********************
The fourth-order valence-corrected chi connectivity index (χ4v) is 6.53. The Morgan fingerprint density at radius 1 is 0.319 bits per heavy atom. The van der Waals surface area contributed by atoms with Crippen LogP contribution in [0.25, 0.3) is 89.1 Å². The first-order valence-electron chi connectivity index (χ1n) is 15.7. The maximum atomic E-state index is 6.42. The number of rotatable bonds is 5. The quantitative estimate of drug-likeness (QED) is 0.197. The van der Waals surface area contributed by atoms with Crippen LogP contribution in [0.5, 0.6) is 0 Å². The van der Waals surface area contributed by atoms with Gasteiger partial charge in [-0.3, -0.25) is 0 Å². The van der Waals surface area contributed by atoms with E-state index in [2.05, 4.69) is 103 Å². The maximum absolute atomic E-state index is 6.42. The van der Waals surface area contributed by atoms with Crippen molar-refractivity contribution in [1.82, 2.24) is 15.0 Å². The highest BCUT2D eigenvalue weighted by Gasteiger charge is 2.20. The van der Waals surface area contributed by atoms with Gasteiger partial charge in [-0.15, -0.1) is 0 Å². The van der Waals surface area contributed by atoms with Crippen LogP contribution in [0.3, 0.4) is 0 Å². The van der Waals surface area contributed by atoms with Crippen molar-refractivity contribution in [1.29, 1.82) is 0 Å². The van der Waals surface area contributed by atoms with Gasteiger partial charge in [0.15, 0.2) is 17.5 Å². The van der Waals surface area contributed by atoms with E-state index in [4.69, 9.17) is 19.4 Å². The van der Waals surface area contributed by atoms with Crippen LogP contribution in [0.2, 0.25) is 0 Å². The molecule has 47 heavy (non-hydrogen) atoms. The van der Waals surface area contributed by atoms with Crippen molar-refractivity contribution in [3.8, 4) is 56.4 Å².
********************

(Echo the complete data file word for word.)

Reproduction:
The fourth-order valence-corrected chi connectivity index (χ4v) is 6.53. The Morgan fingerprint density at radius 1 is 0.319 bits per heavy atom. The van der Waals surface area contributed by atoms with Crippen LogP contribution in [0.25, 0.3) is 89.1 Å². The first-order valence-electron chi connectivity index (χ1n) is 15.7. The maximum atomic E-state index is 6.42. The number of rotatable bonds is 5. The quantitative estimate of drug-likeness (QED) is 0.197. The van der Waals surface area contributed by atoms with Crippen LogP contribution in [0.5, 0.6) is 0 Å². The van der Waals surface area contributed by atoms with Gasteiger partial charge in [-0.3, -0.25) is 0 Å². The van der Waals surface area contributed by atoms with E-state index in [2.05, 4.69) is 103 Å². The maximum absolute atomic E-state index is 6.42. The van der Waals surface area contributed by atoms with Crippen molar-refractivity contribution in [1.82, 2.24) is 15.0 Å². The highest BCUT2D eigenvalue weighted by Gasteiger charge is 2.20. The van der Waals surface area contributed by atoms with Gasteiger partial charge in [-0.15, -0.1) is 0 Å². The van der Waals surface area contributed by atoms with Crippen LogP contribution in [0.3, 0.4) is 0 Å². The van der Waals surface area contributed by atoms with Crippen molar-refractivity contribution in [1.29, 1.82) is 0 Å². The van der Waals surface area contributed by atoms with Gasteiger partial charge in [0.15, 0.2) is 17.5 Å². The van der Waals surface area contributed by atoms with E-state index in [4.69, 9.17) is 19.4 Å². The van der Waals surface area contributed by atoms with Crippen LogP contribution in [0.2, 0.25) is 0 Å². The molecule has 47 heavy (non-hydrogen) atoms. The van der Waals surface area contributed by atoms with Crippen molar-refractivity contribution in [3.8, 4) is 56.4 Å².